Remember in late 2015 when Hulk Hogan’s late 1990s WCW contract leaked online? If so, Chris Harrington is to thank for that one. Harrington has been the source of most of the wrestling-lawsuit-related documents you have read online in recent times. How does he get these sorts of documents, you ask? It’s simply a matter of Harrington requesting them online from public databases, something that you or I also could have done.
The problem with the work that Harrington has been doing for a few years is that there are costs involved. Certain databases charge $1 per page downloaded, and legal documents tend not to be concise. In turn, Harrington and David Bixenspan are raising funds for a group that they call “the Professional Wrestling Legal Research & Preservation Group.” For $30, users will not only know that they have helped preserve the history of professional wrestling, but will have access to all of these documents uncovered by Harrington and Bixenspan as well.
To learn more about the case, I spoke with Harrington — also a contributor to Indeed Wrestling and the co-host of a biweekly podcast called Wrestlenomics Radio — who can be followed on Twitter via @MookieGhana.
Stephanie McMahon Levesque – deposition jokester. pic.twitter.com/uQMDFe8Efj
— Chris Harrington (@mookieghana) July 17, 2017
“Do you work in the legal field to earn a living? Where does your legal interest come from?”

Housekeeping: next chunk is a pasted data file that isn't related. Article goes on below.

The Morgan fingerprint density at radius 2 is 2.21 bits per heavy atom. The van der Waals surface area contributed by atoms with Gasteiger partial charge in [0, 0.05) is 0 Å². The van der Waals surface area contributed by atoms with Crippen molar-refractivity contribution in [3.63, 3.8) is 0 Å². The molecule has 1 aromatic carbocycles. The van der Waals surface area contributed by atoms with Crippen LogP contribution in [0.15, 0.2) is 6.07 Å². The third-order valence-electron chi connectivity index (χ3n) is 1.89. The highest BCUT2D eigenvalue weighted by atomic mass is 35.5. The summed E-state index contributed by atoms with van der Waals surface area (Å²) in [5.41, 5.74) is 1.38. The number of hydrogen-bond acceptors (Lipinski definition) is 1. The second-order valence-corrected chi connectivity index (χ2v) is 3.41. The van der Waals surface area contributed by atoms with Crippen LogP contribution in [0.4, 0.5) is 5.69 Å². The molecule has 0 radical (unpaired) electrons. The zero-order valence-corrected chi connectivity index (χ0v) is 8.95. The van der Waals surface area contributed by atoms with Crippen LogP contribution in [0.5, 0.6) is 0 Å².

Chris Harrington: “I don’t work in the legal field. I think that’s partially why I’m so interested in legal documents in wrestling — it’s not my day-job. Thus, the notion of searching through PACER filings looking for juicy tidbits has some exotic appeal.
“However, I do have two connections to the legal field. I used to work for a law firm but as a business analyst. I was essentially in the Finance department and I worked on various projects related around reports on billable hours, researching alternative fee structures and harmonizing rate schedules for attorneys during a large merger. Also, my wife recently finished her Juris Doctor degree. She even wrote a paper for the school’s intellectual property journal called What’s In A Name, Brother – Profit Or Publicity: An Analysis Of Trademarking Ring Names in Professional Wrestling.